Overall, the best nonhormonal birth control is one that not only meets your needs and preferences, but also a method you feel confident about using.
What About Side Effects
- The most common side effect is irritation of the vulva and vaginal area, such as a burning or an itching sensation. Nearly a third of women reported one of these symptoms.
- Less than 1% of women had more serious side effects, such as severe urinary tract infection.
- Nearly 10% of male partners reported some itching, burning, or pain as well after their partner used Phexxi.
Phexxi cannot prevent sexually transmitted infections , so women should continue to use condoms to prevent STIs.
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Which Type Of Contraception Is Right For You Right Now
Plenty of people have sex with no intention of having a baby, and there are more options than ever to prevent a pregnancy.
According to CeCe Cheng, MD, a maternal fetal medicine physician in Texas and a fellow with Physicians for Reproductive Health, preventing pregnancy may not be the only or most important goal of birth control, either.
What Is Birth Control
Birth control is how you prevent pregnancy. There are many different types of birth control. Birth control only works when you use it correctly. Take the time to understand how each type of birth control works and how you use it.
If you’re sexually active and don’t want a baby, use birth control. A pregnancy can happen any time you have unprotected sex.
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What Are The Best Birth Control Options That Arent Hormonal
I need a contraceptive that isn’t hormonal. I’m allergic to condoms. I’ve heard a copper IUD can be painful or dangerous. What are my options?
If hormones arent your thing, you still have a few birth control options. But first, when you say youre allergic to condoms, are you sure youre not just allergic to latex? There are condoms made from a few different materials out there, like polyurethane and polyisoprene. If you havent tried those yet, its worth finding out if they work for you because condoms are not only a great non-hormonal birth control option, but they also help protect you from STDs.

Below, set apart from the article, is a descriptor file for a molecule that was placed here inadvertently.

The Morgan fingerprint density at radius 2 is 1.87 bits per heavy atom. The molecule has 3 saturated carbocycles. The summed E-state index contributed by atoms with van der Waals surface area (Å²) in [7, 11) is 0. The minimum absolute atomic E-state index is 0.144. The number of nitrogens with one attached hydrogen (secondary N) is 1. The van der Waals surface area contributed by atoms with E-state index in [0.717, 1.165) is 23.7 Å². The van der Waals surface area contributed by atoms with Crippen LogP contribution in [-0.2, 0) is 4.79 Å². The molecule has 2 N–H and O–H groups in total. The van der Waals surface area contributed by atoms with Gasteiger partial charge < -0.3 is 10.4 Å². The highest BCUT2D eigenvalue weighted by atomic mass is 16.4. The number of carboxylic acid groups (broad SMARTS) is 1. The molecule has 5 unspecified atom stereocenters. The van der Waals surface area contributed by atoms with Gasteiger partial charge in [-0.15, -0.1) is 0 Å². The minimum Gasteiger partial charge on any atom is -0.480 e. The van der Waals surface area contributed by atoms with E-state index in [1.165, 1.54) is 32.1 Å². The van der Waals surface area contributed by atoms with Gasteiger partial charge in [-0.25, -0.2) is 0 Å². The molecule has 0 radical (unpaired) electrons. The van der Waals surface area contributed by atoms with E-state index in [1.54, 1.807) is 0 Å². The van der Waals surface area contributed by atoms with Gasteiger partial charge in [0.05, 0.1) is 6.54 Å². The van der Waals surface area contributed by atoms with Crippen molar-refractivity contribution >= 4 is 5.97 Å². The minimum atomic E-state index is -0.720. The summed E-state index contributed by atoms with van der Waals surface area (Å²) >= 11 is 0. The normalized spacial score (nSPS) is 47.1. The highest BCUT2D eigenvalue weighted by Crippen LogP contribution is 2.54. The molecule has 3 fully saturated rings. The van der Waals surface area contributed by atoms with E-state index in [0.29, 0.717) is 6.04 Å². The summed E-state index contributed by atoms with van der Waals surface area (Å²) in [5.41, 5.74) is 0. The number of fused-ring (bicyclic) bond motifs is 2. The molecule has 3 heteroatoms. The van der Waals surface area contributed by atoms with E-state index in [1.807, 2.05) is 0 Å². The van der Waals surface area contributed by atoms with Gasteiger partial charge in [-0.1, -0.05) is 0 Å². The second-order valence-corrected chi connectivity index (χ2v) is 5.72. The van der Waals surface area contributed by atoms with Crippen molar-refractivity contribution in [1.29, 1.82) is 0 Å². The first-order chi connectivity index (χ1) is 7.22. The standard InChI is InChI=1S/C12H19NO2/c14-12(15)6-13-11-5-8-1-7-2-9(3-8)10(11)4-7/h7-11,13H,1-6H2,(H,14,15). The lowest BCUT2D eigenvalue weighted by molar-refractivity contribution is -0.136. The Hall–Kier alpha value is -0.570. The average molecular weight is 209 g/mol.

The copper IUD is the most effective and convenient of the non-hormonal options. Like all birth control methods, it has some risks, but overall its really safe. In terms of pain, you may have some pain when you get it put in, but that goes away pretty quickly. Some people have heavier periods or worse period cramps with the copper IUD, but that also tends to taper off over time. Talk with your doctor or nurse about the copper IUD to find out if its right for you.
The diaphragm, the cervical cap, and the sponge are also solid non-hormonal options, but theyre a little more high maintenance than other methods. They require that you take care of your birth control in the time right before you have sex, which isnt for everyone.
Can You Use Iuds For Emergency Contraception
Yes, both copper-containing IUDs and progestin-containing IUDs can be used as a form of emergency contraception when used within 120 hours of having unprotected sex. This is the most effective form of emergency contraception. The benefit of using IUDs for emergency contraception is that youre seeking a method of birth control and youre preventing future unwanted pregnancies.
Progestin-containing IUDs work by causing your cervical mucus to become thicker so sperm cant reach an egg. The hormone also thins the lining of your uterus, so menstrual bleeding becomes lighter. The copper-containing IUD works by stopping the sperm from reaching the egg.
How is it available?
A healthcare provider prescribes and inserts IUDs.
How effective is it?
IUDs can be close to 100% effective at preventing pregnancy when inserted within five days of having unprotected sex.
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Contraception Is Not Just About Preventing Pregnancy
Before jumping into efficacy, when we talk to patients about contraceptives, we first narrow down what they want out of it, she says. In women, birth control can also help lighten heavy periods, regulate menstrual cycles, and clear up acne, according to the Office on Womens Health.
Thats not to say that birth control should only be a concern for women. According to Meera Shah, MD, MPH, birth control is every partners responsibility.
Everyone should be counseled on all methods of contraception, she says, from birth control pills to vasectomies, regardless of their gender.
How Effective Are The Different Methods
The list below shows how effective each of the 15 different methods are, and how often you need to use them or think about them .